Page 2 of 2 FirstFirst 1 2
Results 16 to 22 of 22

Thread: Garmin mapping question

  1. #16
    Registered User
    Join Date
    Sep 2005
    Location
    Eastern KY
    Posts
    3,279
    Quote Originally Posted by rmarkr View Post
    There is a little irony that you will use "electronic " Google maps and reject GPS.
    I guess we all used paper maps once, and they do work, and we learnt the little tricks and cheat sheets.
    But there is no denying the convenience, when entering a large, strange city, at night, in the rain, and a little voice in the helmet says " in .6 miles take the exit to the right and turn left on Green Street"
    Hey, don't listen to this guy! After the RA rally he lead me/us on a"wild goose chase" through VT,NY & PA for hours of scenic , twisty roads using no map.It was a hoot of a ride! I too like to "see" a route on paper so I have a real feel for where I'm going in my mind, the big picture if you will. In using Statdawgs(been there / rode that in PA!) waypoints loaded into the fearless leaders GPS, it allowed concentration on the enjoyment of the ride instead of the labor of reading a map.
    In Mexico, I write out a large print(no glasses needed) topical list of each road # & town in prgression for my tank bag top and have my paper map folded to the right page & my Guia Rojo in the tank bag for back up too-still requires cab drivers , taxi drivers & pizza boys to get you there. GPS works poorly for MX. Here it is neat and I've quickly become a believer. I will always travel with a paper map but look forward to riding using GPS. I have taught a class using GPS(simple handheld jobs) to layout forestry plots yet never owned one, so go figure.Next step to get one cheaply...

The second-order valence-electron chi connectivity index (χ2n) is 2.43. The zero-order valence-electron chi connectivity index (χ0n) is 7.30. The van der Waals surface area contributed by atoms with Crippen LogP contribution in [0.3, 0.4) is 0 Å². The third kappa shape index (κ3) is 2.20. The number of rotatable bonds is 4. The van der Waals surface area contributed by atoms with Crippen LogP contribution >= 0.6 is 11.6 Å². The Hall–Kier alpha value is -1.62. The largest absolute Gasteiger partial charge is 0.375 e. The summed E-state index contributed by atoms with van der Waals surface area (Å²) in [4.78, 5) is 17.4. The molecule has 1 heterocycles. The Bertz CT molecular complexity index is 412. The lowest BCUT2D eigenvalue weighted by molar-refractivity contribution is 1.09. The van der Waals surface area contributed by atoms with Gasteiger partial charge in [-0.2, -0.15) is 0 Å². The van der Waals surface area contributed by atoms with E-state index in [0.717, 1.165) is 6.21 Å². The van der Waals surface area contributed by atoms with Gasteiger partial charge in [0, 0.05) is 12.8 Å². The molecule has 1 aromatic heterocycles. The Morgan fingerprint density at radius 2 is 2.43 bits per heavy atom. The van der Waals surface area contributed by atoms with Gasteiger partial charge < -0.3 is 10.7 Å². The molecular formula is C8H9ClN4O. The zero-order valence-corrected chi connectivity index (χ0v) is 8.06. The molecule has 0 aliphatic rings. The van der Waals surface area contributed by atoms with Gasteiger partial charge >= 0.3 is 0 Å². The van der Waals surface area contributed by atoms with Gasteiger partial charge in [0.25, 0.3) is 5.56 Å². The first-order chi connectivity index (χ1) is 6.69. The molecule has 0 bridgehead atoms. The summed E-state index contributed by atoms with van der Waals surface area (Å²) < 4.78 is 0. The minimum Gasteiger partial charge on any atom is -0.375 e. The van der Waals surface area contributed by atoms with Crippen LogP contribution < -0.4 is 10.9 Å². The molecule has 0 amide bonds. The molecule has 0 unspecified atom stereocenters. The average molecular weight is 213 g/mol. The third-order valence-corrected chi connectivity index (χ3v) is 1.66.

See my questions , re, GPS choices in another GPS thread/posting.

  2. #17
    Touring Panpsychist Theo's Avatar
    Join Date
    Apr 2010
    Location
    Western MA
    Posts
    624
    While I am a GPS user when I have a time limit or and appointment at the end of a journey, there are plenty of times I just look on a map and go!

    One of the things I love to do is get a regional street map with contour lines on it. These are much more compact that using USGS topos and are published in bound, softcover from by DeLorme. "Atlas and Gazetteers" are available for each state and can be found HERE.

    Carol and I look at the rough direction in which we want to head, then look for the route that winds the most and crosses the most contour lines. Using this approach, we have never been disappointed! In fact, we much prefer this way of route planning than any other.

    On the down side, the Gazetteer is a fairly large size book (15" x 11") and doesn't easily pack without a top or side-cases. However, I have one of those All-In-One printers that can make color copies and allows me to scale-down image sizes. When I don't have the top case on (riding solo) I copy/scale the route and carry the copies instead of the book.

    But, I suppose a person who had topo maps loaded on their GPS could do the same thing...
    Theo

    2009 R1200RT, 2007 Shadow Aero 750 (sold)
    2012 MINI Countryman S, 2004 MINI Cooper S JCW, 2000 BMW 328i

  3. #18
    jroland925